Calculus: Early Transcendentals 8th Edition

Published by Cengage Learning
ISBN 10: 1285741552
ISBN 13: 978-1-28574-155-0

Chapter 4 - Section 4.4 - Indeterminate Forms and l''Hospital''s Rule - 4.4 Exercises: 34

Answer

$$\lim_{x\to0}\frac{\cos mx-\cos nx}{x^2}=\frac{n^2-m^2}{2}$$

Work Step by Step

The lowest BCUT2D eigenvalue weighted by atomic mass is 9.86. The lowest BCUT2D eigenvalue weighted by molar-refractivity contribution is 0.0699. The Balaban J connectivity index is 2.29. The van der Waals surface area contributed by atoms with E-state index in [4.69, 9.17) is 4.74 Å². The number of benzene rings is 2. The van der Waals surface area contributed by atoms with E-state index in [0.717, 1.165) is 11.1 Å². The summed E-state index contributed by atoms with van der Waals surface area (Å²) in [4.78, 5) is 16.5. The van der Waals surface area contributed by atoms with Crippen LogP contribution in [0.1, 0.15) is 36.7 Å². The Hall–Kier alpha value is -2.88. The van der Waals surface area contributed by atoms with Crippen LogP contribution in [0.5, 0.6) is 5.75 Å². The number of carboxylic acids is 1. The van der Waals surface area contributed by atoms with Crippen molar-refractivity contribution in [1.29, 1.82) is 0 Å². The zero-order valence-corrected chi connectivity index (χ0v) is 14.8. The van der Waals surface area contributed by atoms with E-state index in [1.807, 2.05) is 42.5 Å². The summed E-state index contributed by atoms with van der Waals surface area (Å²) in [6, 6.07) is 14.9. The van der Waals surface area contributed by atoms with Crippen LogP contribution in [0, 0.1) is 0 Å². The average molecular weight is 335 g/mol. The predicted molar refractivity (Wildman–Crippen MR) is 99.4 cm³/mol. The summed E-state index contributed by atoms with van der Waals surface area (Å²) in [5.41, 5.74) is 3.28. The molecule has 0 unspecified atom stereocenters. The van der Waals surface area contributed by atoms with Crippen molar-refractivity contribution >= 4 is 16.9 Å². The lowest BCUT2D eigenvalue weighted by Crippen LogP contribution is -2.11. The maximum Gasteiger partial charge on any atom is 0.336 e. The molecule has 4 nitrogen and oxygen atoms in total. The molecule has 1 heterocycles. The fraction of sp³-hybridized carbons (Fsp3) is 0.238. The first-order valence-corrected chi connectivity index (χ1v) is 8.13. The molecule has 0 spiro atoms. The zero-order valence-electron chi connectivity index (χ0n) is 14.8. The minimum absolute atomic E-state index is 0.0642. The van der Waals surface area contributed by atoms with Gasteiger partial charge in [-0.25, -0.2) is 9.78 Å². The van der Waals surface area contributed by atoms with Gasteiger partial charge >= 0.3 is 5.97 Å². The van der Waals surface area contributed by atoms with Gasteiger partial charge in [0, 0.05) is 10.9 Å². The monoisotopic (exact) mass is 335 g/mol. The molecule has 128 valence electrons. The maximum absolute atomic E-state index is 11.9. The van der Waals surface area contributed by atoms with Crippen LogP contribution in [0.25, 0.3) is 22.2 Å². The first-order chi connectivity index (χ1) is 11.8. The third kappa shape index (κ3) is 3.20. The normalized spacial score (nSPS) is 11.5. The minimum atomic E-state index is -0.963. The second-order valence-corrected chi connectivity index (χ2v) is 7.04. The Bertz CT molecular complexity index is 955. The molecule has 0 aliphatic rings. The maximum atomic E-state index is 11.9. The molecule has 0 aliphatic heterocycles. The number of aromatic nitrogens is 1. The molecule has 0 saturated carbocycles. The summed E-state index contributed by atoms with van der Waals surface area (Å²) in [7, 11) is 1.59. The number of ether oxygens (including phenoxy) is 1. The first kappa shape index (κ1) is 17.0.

$$A=\lim_{x\to0}\frac{\cos mx-\cos nx}{x^2}$$ For $\lim_{x\to0}(\cos mx-\cos nx)=\cos(0m)-\cos(0n)=\cos0-\cos0=0$ and $\lim_{x\to0}(x^2)=0^2=0,$ we have an indeterminate form of $\frac{0}{0}$, and we can apply L'Hospital's Rule here: $$A=\lim_{x\to0}\frac{(\cos mx-\cos nx)'}{(x^2)'}$$ $$A=\lim_{x\to0}\frac{-m\sin mx-(-n\sin nx)}{2x}$$ $$A=\lim_{x\to0}\frac{-m\sin mx+n\sin nx}{2x}.$$ $\lim_{x\to0}(-m\sin mx+n\sin nx)=-m\sin(0m)+n\sin(0n)=-m\sin0+n\sin0=-0m+0n=0$ and $\lim_{x\to0}(2x)=2\times0=0,$ which is another indeterminate form of $\frac{0}{0}$. Applying L'Hospital's Rule, we have $$A=\lim_{x\to0}\frac{(-m\sin mx)'+(n\sin nx)'}{(2x)'}$$ $$A=\lim_{x\to0}\frac{-m^2\cos mx+n^2\cos nx}{2}$$ $$A=\frac{-m^2\cos(0m)+n^2\cos(0n)}{2}$$ $$A=\frac{-m^2\cos0+n^2\cos0}{2}$$ $$A=\frac{-m^2\times1+n^2\times1}{2}$$ $$A=\frac{n^2-m^2}{2}$$
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